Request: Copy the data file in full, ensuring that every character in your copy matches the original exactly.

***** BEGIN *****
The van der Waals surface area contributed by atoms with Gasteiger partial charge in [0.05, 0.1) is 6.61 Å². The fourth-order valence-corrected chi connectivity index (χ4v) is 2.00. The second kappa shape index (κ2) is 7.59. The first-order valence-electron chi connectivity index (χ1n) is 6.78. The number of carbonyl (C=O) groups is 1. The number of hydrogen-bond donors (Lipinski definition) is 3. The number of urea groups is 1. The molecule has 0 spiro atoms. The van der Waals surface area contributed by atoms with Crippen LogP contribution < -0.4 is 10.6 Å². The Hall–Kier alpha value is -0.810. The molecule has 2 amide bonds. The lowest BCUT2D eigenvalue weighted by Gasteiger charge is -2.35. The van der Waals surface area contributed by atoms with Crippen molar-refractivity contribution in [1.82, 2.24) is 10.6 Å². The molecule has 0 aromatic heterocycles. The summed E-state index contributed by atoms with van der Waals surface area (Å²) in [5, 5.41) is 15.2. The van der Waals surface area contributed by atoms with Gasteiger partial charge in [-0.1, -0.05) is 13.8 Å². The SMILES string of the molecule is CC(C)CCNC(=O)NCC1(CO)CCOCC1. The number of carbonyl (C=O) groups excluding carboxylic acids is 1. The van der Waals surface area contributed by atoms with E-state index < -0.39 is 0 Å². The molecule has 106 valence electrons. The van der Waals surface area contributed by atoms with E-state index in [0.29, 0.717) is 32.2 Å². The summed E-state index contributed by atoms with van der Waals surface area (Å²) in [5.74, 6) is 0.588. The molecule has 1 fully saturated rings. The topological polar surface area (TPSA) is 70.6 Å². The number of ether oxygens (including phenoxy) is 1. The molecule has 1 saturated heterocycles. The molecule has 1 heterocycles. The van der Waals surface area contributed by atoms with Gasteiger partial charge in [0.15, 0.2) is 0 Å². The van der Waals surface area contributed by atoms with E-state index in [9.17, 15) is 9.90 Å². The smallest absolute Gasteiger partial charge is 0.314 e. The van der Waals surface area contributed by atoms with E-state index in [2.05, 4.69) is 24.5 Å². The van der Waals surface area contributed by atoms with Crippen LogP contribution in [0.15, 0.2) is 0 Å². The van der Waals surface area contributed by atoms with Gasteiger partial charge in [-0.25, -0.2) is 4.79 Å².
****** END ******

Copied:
The van der Waals surface area contributed by atoms with Gasteiger partial charge in [0.05, 0.1) is 6.61 Å². The fourth-order valence-corrected chi connectivity index (χ4v) is 2.00. The second kappa shape index (κ2) is 7.59. The first-order valence-electron chi connectivity index (χ1n) is 6.78. The number of carbonyl (C=O) groups is 1. The number of hydrogen-bond donors (Lipinski definition) is 3. The number of urea groups is 1. The molecule has 0 spiro atoms. The van der Waals surface area contributed by atoms with Crippen LogP contribution < -0.4 is 10.6 Å². The Hall–Kier alpha value is -0.810. The molecule has 2 amide bonds. The lowest BCUT2D eigenvalue weighted by Gasteiger charge is -2.35. The van der Waals surface area contributed by atoms with Crippen molar-refractivity contribution in [1.82, 2.24) is 10.6 Å². The molecule has 0 aromatic heterocycles. The summed E-state index contributed by atoms with van der Waals surface area (Å²) in [5, 5.41) is 15.2. The van der Waals surface area contributed by atoms with Gasteiger partial charge in [-0.1, -0.05) is 13.8 Å². The SMILES string of the molecule is CC(C)CCNC(=O)NCC1(CO)CCOCC1. The number of carbonyl (C=O) groups excluding carboxylic acids is 1. The van der Waals surface area contributed by atoms with E-state index < -0.39 is 0 Å². The molecule has 106 valence electrons. The van der Waals surface area contributed by atoms with E-state index in [0.29, 0.717) is 32.2 Å². The summed E-state index contributed by atoms with van der Waals surface area (Å²) in [5.74, 6) is 0.588. The molecule has 1 fully saturated rings. The topological polar surface area (TPSA) is 70.6 Å². The number of ether oxygens (including phenoxy) is 1. The molecule has 1 saturated heterocycles. The molecule has 1 heterocycles. The van der Waals surface area contributed by atoms with Gasteiger partial charge in [0.15, 0.2) is 0 Å². The van der Waals surface area contributed by atoms with E-state index in [9.17, 15) is 9.90 Å². The smallest absolute Gasteiger partial charge is 0.314 e. The van der Waals surface area contributed by atoms with E-state index in [2.05, 4.69) is 24.5 Å². The van der Waals surface area contributed by atoms with Crippen LogP contribution in [0.15, 0.2) is 0 Å². The van der Waals surface area contributed by atoms with Gasteiger partial charge in [-0.25, -0.2) is 4.79 Å².